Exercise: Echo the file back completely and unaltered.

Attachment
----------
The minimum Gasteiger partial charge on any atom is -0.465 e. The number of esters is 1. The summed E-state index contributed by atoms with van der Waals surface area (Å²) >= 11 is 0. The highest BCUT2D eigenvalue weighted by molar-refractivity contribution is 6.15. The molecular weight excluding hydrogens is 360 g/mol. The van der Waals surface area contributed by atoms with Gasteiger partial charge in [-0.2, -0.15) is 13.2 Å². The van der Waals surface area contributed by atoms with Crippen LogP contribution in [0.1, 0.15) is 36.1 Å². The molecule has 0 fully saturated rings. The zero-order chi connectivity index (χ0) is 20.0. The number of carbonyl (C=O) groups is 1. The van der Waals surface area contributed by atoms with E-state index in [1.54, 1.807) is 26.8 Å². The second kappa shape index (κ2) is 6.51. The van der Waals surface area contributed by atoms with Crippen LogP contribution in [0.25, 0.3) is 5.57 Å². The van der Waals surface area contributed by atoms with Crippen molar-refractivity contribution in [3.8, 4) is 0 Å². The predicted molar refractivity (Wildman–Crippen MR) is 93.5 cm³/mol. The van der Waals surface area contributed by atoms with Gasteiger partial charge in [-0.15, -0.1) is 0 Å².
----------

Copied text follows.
The minimum Gasteiger partial charge on any atom is -0.465 e. The number of esters is 1. The summed E-state index contributed by atoms with van der Waals surface area (Å²) >= 11 is 0. The highest BCUT2D eigenvalue weighted by molar-refractivity contribution is 6.15. The molecular weight excluding hydrogens is 360 g/mol. The van der Waals surface area contributed by atoms with Gasteiger partial charge in [-0.2, -0.15) is 13.2 Å². The van der Waals surface area contributed by atoms with Crippen LogP contribution in [0.1, 0.15) is 36.1 Å². The molecule has 0 fully saturated rings. The zero-order chi connectivity index (χ0) is 20.0. The number of carbonyl (C=O) groups is 1. The van der Waals surface area contributed by atoms with E-state index in [1.54, 1.807) is 26.8 Å². The second kappa shape index (κ2) is 6.51. The van der Waals surface area contributed by atoms with Crippen LogP contribution in [0.25, 0.3) is 5.57 Å². The van der Waals surface area contributed by atoms with Crippen molar-refractivity contribution in [3.8, 4) is 0 Å². The predicted molar refractivity (Wildman–Crippen MR) is 93.5 cm³/mol. The van der Waals surface area contributed by atoms with Gasteiger partial charge in [-0.15, -0.1) is 0 Å².